Can a retired Judge continue to head the probe panel against a sitting Judge: RS Chairman asks Law Ministry

Can a retired Judge continue to head the probe panel against a sitting Judge: RS Chairman asks Law Ministry

Vice President Hamid Ansari has reportedly sought a definite opinion from the Law Ministry on whether retired Supreme Court Judge Vikramjit Sen can continue to head the panel constituted to investigate sexual harassment charges levied against Justice Gangele of Madhya Pradesh High Court.

While opining that a retired Judge could not continue to head the panel, the Law Ministry had referred to certain provisions under the Judges (Inquiry) Act, 1968, which refer only to sitting Judges with regard to constituted committees. However, Advocate General Mukul Rohatgi had opined that Justice Sen could continue heading the panel, even after he has retired. You may read the LiveLaw article, here.

“At the outset, this Secretariat is unable to understand how the two contrary and conflicting courses of action as advised by the Ld Attorney General will be valid in law at the same time. As per our understanding, even if a provision is capable of being interpreted in more than one ways, which may even be conflicting to each other, ultimately, there would be only one valid interpretation, if at all the provision is legally sustainable,” the Rajya Sabha Secretariat was quoted to have told the Law Ministry.

To give an example to elaborate on its point, Rajya Sabha Secretariat pointed out that in the past, whenever there have been vacancies in an impeachment probe panel, the committee has been reconstituted.

In order to look into the intent of the legislation, Law Ministry sources were reported as having referred to the arguments made by the then Home Minister Y.B. Chavan, who piloted the Judges (Inquiry) Act, 1968 in the Parliament. During a debate in August, 1968, Mr. Chavan had stated that the two Judge members of the investigation panel would represent the Supreme Court and the system of High Court Judges.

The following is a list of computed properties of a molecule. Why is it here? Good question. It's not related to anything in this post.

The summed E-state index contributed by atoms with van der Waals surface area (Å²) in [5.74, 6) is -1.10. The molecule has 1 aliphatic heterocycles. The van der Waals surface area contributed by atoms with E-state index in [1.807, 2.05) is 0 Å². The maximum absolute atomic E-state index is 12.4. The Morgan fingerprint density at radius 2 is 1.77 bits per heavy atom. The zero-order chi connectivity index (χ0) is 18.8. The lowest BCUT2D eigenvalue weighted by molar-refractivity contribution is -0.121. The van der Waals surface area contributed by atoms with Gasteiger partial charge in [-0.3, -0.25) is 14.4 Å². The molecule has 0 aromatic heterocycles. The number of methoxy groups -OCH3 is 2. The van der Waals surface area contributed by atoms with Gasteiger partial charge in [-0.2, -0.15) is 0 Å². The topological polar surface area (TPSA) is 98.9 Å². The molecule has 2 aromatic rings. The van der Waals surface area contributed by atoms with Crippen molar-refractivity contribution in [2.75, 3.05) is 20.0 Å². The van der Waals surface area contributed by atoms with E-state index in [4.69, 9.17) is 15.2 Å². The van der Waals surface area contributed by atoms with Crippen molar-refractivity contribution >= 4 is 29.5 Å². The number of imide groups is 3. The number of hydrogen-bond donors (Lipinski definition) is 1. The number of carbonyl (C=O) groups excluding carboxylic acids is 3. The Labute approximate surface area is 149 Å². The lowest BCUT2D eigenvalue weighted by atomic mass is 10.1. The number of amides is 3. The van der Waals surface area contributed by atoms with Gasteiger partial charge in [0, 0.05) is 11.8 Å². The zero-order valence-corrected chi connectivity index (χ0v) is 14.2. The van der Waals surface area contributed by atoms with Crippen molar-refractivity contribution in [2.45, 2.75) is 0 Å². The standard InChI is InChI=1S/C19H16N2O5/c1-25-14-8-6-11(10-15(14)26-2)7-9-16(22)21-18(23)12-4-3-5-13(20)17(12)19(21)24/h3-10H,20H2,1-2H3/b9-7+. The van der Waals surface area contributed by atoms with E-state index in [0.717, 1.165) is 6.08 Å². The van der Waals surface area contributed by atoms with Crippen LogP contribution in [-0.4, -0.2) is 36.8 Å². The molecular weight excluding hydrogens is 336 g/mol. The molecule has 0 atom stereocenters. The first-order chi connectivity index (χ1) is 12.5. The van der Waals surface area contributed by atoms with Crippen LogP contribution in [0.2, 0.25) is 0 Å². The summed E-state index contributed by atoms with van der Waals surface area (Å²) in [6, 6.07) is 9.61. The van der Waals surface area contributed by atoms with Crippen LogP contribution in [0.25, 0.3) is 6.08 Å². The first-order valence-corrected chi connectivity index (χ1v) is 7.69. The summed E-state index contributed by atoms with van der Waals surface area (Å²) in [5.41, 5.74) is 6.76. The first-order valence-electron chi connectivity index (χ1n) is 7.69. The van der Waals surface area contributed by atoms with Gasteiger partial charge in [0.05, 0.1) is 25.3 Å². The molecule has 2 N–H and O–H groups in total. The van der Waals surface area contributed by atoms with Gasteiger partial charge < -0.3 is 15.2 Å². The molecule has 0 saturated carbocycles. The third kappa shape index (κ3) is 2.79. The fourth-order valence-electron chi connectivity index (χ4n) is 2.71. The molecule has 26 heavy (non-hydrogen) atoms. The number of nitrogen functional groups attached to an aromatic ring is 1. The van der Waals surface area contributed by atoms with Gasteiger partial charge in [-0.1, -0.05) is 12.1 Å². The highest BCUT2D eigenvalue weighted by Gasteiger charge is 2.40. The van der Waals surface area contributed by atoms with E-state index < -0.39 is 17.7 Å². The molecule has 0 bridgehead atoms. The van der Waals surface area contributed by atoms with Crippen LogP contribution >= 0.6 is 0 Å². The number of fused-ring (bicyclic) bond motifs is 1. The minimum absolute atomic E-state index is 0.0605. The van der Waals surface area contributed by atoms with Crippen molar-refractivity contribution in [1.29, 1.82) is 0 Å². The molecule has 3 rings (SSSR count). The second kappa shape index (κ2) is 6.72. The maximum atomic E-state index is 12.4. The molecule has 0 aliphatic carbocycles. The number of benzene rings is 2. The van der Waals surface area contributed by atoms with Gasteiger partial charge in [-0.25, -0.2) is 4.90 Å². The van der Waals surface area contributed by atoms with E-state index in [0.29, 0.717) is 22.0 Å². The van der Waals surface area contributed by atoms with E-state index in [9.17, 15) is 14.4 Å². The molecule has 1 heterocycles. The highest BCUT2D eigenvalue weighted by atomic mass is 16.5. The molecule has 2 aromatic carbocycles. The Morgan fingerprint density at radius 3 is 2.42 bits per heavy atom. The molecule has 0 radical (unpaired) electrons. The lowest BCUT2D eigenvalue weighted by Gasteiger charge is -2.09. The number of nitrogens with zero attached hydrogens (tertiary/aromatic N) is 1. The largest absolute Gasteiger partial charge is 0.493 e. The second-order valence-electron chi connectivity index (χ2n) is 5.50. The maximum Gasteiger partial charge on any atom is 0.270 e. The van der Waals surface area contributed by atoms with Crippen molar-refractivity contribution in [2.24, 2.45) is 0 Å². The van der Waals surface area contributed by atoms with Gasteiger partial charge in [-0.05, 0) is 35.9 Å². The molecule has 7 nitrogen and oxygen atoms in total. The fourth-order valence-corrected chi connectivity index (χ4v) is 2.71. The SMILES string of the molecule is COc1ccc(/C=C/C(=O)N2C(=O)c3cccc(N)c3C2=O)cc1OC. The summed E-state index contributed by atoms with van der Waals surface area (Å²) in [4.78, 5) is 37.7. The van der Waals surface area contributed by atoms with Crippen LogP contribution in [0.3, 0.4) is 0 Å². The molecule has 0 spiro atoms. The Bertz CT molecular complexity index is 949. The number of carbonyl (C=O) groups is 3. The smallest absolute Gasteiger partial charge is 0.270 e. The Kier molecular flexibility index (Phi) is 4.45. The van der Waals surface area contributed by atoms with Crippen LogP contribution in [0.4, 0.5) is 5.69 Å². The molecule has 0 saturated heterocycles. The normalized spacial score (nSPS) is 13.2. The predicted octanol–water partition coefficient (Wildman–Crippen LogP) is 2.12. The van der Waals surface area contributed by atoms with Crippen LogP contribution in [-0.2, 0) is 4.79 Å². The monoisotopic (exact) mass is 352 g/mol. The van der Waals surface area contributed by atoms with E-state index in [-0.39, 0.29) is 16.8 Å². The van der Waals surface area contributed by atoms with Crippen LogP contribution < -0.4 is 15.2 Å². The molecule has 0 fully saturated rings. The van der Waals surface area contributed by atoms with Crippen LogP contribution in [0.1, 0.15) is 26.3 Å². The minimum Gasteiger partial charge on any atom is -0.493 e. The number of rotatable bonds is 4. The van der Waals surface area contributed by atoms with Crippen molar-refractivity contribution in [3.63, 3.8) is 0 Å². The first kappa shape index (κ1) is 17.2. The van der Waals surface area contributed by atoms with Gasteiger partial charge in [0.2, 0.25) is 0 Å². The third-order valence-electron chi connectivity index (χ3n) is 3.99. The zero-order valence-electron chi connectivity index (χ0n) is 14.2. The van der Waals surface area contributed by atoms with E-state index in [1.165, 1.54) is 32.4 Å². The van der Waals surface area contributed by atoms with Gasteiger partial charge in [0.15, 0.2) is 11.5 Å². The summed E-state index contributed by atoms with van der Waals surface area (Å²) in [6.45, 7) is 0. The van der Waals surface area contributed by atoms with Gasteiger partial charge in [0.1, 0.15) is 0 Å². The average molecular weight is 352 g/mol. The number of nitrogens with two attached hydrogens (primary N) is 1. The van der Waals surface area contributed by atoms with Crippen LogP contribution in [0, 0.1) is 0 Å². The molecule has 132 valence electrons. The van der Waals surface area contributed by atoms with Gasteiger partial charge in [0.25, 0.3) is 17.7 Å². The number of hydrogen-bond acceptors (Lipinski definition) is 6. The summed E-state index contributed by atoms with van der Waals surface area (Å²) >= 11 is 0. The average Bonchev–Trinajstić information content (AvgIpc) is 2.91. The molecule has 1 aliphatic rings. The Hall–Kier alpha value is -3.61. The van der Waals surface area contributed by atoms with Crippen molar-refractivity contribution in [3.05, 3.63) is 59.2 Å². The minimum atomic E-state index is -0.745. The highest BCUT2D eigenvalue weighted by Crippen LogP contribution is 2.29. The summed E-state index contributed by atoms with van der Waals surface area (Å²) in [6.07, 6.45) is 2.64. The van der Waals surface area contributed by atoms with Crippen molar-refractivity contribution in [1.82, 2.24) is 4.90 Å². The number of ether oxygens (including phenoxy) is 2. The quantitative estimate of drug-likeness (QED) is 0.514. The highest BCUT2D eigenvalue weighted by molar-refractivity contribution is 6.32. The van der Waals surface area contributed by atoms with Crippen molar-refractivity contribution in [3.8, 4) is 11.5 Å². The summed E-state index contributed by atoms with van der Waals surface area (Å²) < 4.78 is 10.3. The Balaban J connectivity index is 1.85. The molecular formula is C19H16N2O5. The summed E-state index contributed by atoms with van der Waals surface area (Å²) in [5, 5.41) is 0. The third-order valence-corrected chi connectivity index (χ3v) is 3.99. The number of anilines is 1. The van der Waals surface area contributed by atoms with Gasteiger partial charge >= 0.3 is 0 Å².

In April last year, a three member judicial committee had been set up by Vice President Hamid Ansari, in order to initiate impeachment proceedings against Madhya Pradesh High Court Judge S.K. Gangele, on charges of sexual harassment against him by a former Additional District and Sessions Judge. You may read the LiveLaw article, here.

In an appalling revelation, the female Judge had alleged being sexually harassed by her administrative Judge. She subsequently had to resign to guard her “dignity, womanhood and self-esteem”. Read the Live Law story here.

The HC Judge had however denied all allegations and has reportedly offered to face any probe by any agency including an investigating agency, ready to “face any penalty, even the death penalty”. A few female lawyers had demanded an impeachment proceeding against the Judge. They have reportedly moved a resolution in the Supreme Court Bar Association demanding an enquiry into the matter.

Commenting on the impeachment motion, senior Supreme Court lawyer Indira Jaising, advocate for the former judge, said, “It is a welcome step. I am very hopeful that justice will finally be done to the lady who had to resign, while the HC Judge, who stands accused of such a serious offence, continues in office.” CJI Lodha had hence urged the formation of a panel comprising of senior Judges in order to investigate the allegations of sexual harassment. Read the Live Law story here.

The woman Judge had however contended that until the MP High Court Judge continues to assume his post, the witnesses would not be able to depose in a free and fair manner. She further alleges that one of the two members in the panel had once transferred her and that might lead to prejudice in the investigation. Read the Live Law story here.

Consequently, in December, 2014 the Supreme Court had quashed the inquiry initiated by MP High Court and had directed the Chief Justice of the High Court to divest the accused Judge of the administrative and supervisory control vested in him, in order to ensure that the investigative process in fair and just. Read the judgment here.

However, last year, the three-Judge committee had found that that there was “insufficient” material to establish the charges. In its report dated July 2, 2015, the committee had also concluded that the HC Judge was “ambivalent and evasive about facts which are within his knowledge”. You may read the LiveLaw article here.